This CHOP performs a weighted sum of channels coming from Channel CHOPs. The Animation Layer Editor offers an easy way to create Animation Layer setups without having to dive into CHOP networks.
The CHOP setup consists of a Layer CHOP referred to as the Layer Mixer, a Channel CHOP referred to as the Base Layer, and zero or more Channel CHOPs referred to as Animation Layers. The Base Layer contains absolute values for translate, scale, and rotation which is stored in a Channel CHOP. The weight for the base layer should always be set to 1. Then the animation layers contain relative values for translate, scale, and rotations. The relative values are simply added to the base layer values. This makes it possible to have multiple layers of keyframed animation contributing to the same channel. The Active Layer affects which channels the Animation Editor UI displays and also under which layer the new keyframes will go.
For more information, see the Animation Layer Mixer help.
The active layer is used by animation commands to tell on which animation layer new keyframes will go. It’s an index that matches the order of the inputs.
Names of individual layers for display purpose in the Animation Layer Editor.
Weight values normally from 0.0 to 1.0 representing the contribution of each layer.
Sets the layer contribution to 0.0 without having to modify the weight. It’s linked to a button in a Animation Layer Editor, and it makes it easier to toggle an animation layer on and off to see its effect on the animation.
Sets all the other layers contributions to zero to see only the effect of the given layer.
Some of these parameters may not be available on all CHOP nodes.
To determine which channels get affected, some CHOPs have a scope string. Patterns can be used in the scope, for example
* (match all), and
? (match single character).
The following are examples of possible channel name matching options:
Matches a single channel name.
chan3 tx ty tz
Matches four channel names, separated by spaces.
Matches each channel that starts with
Matches each channel that has
foot in it.
? matches a single character.
t? matches two-character channels starting with t.
Matches number ranges giving
[xyz]matches three characters, giving channels
Sample Rate Match
The Sample Rate Match Options handle cases where multiple input CHOPs’ sample rates are different.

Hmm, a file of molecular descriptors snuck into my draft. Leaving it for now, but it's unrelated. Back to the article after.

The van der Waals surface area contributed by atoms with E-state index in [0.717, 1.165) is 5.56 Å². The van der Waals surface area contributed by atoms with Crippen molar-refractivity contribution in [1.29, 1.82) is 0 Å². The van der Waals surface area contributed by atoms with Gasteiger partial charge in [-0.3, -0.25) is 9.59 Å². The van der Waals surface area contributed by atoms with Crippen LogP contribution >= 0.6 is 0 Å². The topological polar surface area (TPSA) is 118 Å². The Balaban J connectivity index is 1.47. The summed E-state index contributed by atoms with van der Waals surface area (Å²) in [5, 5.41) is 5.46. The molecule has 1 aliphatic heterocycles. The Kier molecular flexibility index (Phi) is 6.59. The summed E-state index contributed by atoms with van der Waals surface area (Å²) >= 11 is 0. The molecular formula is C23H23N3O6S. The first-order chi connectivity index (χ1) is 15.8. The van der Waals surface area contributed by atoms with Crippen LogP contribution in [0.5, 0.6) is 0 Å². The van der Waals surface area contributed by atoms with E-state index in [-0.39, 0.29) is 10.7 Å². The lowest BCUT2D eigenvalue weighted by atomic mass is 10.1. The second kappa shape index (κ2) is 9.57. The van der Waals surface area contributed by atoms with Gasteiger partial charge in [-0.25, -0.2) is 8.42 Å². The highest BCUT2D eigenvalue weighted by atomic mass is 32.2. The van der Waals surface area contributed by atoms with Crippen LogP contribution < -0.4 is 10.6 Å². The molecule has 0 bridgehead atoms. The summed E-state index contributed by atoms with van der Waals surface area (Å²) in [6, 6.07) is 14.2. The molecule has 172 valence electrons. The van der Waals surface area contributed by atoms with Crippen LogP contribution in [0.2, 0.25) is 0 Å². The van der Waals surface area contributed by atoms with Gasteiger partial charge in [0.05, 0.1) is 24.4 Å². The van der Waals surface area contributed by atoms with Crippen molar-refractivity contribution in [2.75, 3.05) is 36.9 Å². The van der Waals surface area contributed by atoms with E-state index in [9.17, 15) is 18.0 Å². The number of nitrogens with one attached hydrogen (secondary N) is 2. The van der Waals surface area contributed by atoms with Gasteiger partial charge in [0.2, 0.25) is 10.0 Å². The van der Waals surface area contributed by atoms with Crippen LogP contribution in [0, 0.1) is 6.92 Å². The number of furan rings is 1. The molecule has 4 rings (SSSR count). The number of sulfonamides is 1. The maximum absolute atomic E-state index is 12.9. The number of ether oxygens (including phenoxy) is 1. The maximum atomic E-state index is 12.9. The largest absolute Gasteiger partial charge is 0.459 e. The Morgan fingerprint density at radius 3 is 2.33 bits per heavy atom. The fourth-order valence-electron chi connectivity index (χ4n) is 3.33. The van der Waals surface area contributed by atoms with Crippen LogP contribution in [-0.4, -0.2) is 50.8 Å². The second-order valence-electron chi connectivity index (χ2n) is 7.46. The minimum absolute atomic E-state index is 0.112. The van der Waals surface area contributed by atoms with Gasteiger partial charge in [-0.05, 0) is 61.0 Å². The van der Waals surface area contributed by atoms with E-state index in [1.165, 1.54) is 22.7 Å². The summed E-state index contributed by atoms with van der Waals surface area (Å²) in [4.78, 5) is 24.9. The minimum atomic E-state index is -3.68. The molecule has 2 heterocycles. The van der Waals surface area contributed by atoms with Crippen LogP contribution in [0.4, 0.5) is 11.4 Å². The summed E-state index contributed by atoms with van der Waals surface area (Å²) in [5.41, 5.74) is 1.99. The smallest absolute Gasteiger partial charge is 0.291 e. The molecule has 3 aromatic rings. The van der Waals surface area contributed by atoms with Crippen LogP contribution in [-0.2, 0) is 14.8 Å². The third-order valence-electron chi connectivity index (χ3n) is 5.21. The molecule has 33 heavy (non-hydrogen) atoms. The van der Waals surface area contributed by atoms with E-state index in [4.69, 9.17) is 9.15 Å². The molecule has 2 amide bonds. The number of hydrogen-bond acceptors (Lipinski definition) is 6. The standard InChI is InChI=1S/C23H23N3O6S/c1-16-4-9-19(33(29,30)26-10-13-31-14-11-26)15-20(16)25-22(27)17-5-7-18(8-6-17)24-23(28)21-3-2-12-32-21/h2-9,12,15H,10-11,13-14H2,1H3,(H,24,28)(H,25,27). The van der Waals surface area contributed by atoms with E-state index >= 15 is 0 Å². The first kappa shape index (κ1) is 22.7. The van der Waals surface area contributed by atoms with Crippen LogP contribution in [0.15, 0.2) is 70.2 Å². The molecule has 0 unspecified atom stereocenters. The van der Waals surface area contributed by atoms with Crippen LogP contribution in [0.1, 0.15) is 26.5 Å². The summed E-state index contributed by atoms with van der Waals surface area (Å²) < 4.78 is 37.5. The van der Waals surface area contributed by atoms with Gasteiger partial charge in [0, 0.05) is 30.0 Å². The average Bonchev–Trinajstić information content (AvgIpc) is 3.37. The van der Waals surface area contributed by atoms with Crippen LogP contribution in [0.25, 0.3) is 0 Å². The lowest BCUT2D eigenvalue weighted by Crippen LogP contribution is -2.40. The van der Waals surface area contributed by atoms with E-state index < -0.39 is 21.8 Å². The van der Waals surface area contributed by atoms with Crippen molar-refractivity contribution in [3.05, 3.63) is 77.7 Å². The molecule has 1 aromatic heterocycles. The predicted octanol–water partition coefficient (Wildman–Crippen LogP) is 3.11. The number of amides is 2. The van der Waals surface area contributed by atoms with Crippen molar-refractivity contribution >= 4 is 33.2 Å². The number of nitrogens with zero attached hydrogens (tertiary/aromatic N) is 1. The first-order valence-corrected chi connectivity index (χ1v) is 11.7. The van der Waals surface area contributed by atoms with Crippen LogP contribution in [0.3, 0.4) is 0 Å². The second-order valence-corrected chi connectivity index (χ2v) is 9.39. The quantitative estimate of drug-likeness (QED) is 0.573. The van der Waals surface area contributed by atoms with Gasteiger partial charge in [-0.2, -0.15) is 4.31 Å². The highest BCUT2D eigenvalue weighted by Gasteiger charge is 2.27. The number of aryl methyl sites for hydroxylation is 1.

Resample At First Input’s Rate
Use rate of first input to resample others.
Resample At Maximum Rate
Resample to highest sample rate.
Resample At Minimum Rate
Resample to the lowest sample rate.
Error if Rates Differ
Does not accept conflicting sample rates.
The units for which time parameters are specified.
For example, you can specify the amount of time a lag should last for in seconds (default), frames (at the Houdini FPS), or samples (in the CHOP’s sample rate).
When you change the Units parameter, it does not convert the existing parameters to the new units.
Time Slicing is a feature which boosts cooking performance and reduces memory usage. Traditionally, CHOPs calculate the channel over its entire frame range. If the channel does need to be evaluated every frame, then cooking the entire range of the channel is unnecessary. It is more efficient to calculate only the fraction of the channel that is needed. This fraction is known as a Time Slice.
Causes the memory consumed by a CHOP to be released after it is cooked and the data passed to the next CHOP.
The Export prefix is prepended to CHOP channel names to determine where to export to.
For example, if the CHOP channel was named
geo1:tx, and the prefix was
/obj, the channel would be exported to
You can leave the Export Prefix blank, but then your CHOP track names need to be absolute paths, such as
Every CHOP has this option. Each CHOP gets a default color assigned for display in the Graph port, but you can override the color in the Common page under Graph Color. There are 36 RGB color combinations in the Palette.
Graph Color Step
When the graph displays the animation curves and a CHOP has two or more channels, this defines the difference in color from one channel to the next, giving a rainbow spectrum of colors.